Too Many Cooks; A review of Cinnamon and Gunpowder by Eli Brown

Cinnamon and Gunpowder is a book that kind of defies categorization. On the surface it’s historical fiction, taking place in 1819 and revolving around the era of piracy and opium trading. But it’s also an action novel, following the somewhat unhinged pirate captain Mad Hannah Mabbot and her colorful crew as they plunder and maraud upon the high seas. …But it’s also a cooking novel, with accomplished chef and now captive Owen Wedgewood having to devise delightful dishes for Mad Hannah, going into great detail as he figures out how to simmer a soup with no working stove or spices. And much like Owen’s culinary concoctions, all of these different genres are blended together in such a way that identifying the book as any one thing is kinda hard.

The year is 1819 and Owen Wedgewood, skilled and acclaimed personal chef for tea trader Lord Ramsey witnesses the brutal murder of said lord by pirate captain Mad Hannah Mabbot, who then kidnaps Wedgewood, demanding that every sunday he use his culinary skills to cook a delightful meal for her. As the time of his imprisonment grows, Wedgewood learns more and more about the pirate crew, from the mute and deaf cabin boy Joshua, to the asian siblings Bai and Feng, to the lumbering giant of a man known as Mr. Apples and, of course, Captain Mabbot herself, all while the crew chases down the elusive pirate known only as the Brass Fox.

As you might have picked up, there’s a lot happening in this book. You have Owen’s imprisonment and potential escape attempts, you have the relationships and secrets between the differing crew members, you have Owen’s weekly culinary challenge, his developing relationship with Mabbot, Mabbot’s relationship with the Brass Fox, why she killed Lord Ramsey, a whole opium farming plot… there’s a LOT going on. And unfortunately, as happens with many tightly stuffed books, I didn’t care about a lot of the subplots. Or even portions of the main plot.

Cinnamon and Gunpowder just has too much going on. I was invested in Owen’s imprisonment and developing relationships with members of the crew, and loved the foody parts of the book. But whenever we’d cut back to Mabbot’s hunt for the Brass Fox and her personal vendetta against the opium trade… I just tuned out, wishing we could go back to developing our characters and Owen figuring out how to make an elegant dish out of stale wheat and eel. The book, however, was much more invested in the Brass Fox and opium plot which resulted in me being filled with boredom reading more backstory and history of opium that I just didn’t care for.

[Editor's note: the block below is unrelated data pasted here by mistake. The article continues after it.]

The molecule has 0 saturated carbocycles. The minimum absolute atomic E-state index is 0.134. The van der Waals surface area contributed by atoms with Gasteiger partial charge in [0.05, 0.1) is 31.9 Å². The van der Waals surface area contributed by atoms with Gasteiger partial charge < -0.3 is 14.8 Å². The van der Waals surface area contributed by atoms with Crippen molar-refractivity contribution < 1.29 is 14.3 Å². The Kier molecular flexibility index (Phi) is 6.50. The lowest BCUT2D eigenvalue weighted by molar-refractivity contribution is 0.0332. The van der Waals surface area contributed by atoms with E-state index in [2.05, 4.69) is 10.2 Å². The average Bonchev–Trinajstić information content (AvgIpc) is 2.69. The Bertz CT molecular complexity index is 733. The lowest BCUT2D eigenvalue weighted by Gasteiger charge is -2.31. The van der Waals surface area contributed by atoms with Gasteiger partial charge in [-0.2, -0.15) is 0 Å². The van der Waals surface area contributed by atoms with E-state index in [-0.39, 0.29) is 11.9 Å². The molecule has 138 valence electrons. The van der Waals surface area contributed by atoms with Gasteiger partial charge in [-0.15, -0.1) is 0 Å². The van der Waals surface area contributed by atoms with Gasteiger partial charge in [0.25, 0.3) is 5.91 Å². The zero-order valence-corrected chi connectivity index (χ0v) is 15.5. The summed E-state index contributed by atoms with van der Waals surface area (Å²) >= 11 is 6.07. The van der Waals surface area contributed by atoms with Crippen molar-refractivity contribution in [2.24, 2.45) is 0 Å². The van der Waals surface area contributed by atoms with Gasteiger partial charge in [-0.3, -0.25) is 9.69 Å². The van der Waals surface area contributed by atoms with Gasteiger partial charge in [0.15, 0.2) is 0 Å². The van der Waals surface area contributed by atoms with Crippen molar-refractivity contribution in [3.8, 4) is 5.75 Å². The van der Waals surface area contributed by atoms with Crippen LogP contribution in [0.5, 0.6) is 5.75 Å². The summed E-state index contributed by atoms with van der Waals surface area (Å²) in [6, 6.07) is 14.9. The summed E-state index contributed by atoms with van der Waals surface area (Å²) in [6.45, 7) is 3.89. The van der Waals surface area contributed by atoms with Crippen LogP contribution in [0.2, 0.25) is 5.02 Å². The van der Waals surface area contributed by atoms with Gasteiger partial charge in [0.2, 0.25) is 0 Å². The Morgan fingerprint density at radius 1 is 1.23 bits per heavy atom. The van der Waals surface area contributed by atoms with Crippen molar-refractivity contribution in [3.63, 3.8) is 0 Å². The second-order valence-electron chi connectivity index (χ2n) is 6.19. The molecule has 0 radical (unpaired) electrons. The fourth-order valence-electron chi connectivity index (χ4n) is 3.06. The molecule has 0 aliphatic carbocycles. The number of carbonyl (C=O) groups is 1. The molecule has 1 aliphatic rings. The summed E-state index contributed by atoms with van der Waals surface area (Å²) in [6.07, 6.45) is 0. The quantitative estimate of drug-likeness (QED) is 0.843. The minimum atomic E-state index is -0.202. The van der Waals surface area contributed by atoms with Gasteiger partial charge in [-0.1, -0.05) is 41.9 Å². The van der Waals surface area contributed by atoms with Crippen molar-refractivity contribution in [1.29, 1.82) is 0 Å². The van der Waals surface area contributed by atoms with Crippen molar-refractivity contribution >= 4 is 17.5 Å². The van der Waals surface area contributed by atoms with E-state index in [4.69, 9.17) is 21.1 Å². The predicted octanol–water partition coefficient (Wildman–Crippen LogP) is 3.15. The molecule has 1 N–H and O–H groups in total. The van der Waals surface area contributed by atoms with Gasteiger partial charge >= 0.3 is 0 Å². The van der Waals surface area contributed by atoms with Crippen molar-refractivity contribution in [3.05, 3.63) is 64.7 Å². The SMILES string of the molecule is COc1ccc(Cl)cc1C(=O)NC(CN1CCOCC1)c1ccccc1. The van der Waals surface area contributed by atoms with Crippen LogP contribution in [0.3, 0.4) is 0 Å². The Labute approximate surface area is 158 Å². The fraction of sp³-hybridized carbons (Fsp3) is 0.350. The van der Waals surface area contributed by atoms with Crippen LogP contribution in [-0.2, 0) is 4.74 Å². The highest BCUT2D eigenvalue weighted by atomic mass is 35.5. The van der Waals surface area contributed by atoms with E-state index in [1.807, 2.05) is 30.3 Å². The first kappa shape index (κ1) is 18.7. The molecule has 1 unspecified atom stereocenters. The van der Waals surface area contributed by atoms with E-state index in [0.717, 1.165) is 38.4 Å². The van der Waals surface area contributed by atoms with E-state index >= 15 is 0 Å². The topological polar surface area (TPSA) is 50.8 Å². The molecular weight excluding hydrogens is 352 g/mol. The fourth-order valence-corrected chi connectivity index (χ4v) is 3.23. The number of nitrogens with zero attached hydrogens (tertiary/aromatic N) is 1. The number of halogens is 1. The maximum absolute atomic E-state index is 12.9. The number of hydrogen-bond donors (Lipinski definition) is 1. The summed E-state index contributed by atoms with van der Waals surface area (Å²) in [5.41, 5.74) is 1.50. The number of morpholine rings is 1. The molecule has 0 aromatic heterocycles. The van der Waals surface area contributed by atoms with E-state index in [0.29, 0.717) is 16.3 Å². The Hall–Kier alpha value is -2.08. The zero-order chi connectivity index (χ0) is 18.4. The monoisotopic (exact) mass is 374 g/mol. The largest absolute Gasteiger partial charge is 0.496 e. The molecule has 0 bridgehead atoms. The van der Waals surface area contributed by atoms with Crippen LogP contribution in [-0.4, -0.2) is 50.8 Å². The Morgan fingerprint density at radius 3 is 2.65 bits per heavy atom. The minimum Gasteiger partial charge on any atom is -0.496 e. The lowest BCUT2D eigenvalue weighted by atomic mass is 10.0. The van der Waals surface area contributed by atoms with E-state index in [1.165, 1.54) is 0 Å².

There was one other major road block when it came to this book and that was the writing itself. Cinnamon and Gunpowder is told from the point of view of Owen himself as he accounts the tale of his capture and imprisonment and the terrors he endured therein. And oh boy… Owen really is melodramatic. ::ahem::

Sleep is impossible; the swells churn my stomach, and my heart scrambles to free itself from my throat. My anxiety provokes a terrible need to relieve myself, but my chamber pot threatens to spill with every lurch of this damned craft. I use a soiled towel for my ablutions, the very towel that was on my person when I was cruelly kidnapped just days ago. To see my employer, as true and honest a gentleman as England ever sired, so brutally murdered, without the opportunity to defend himself, by the very criminals he had striven so ardently to rid the world of, was a shock I can hardly bear. Even now my hand, which can lift a cauldron with ease, trembles at the memory.

The whole book is written this way. It makes sense for Owen’s character as he’s a fairly upper class prissy english cook, but there were many times I almost quit the book due to the writing style. The only place where the writing style seemed to properly mesh for me was when he’d describe the dishes he was cooking. The flowery descriptors really helped the reader visualize all aspects of the cooking process and I found myself readily being able to imagine how a dish would have tasted by the time I was done reading.

So if I didn’t care about the main pirate plot and I didn’t like the writing style, why bother finishing the book? Well, for all of its faults, and there are many, I really enjoyed the characters of Cinnamon and Gunpowder. I liked the twins Bai and Feng, I liked Joshua, I loved Mr. Apples, I liked the over-talkative cook that Owen replaces and I loved Mabbot herself. Watching Owen grow from melodramatic Englishmen to honorary pirate was fun! Seeing the other pirates grow and change due to his sensibilities was well written and great character development. Everything relating to pure pirate life and the reasons for why everyone joined up with Mabbot had me eagerly reading each page. And how often do you see the pirate/kidnapped trope reversed so that the pirate is the lady and the trembling delicate flower is the man? That reversal alone made the book worth reading through.

I’m not entirely certain who this book is for. Romance readers will be frustrated at how little romance is in it, action readers will be bored by Owen, and foodies will be bored with how few and far between the cooking sections are. Historical fiction fans might like it, but if you’re knowledgeable of the time period it takes place in I’m not certain the story will withstand such scrutiny. It has some great moments but they’re just that, moments. The majority of the book I found myself wishing we were ignoring this Brass Fox business and just telling a fun tale about a kidnapped chef stolen away by pirates.

[Cover art designed by Jennifer Carrow and illustrated by Mark Strutzman]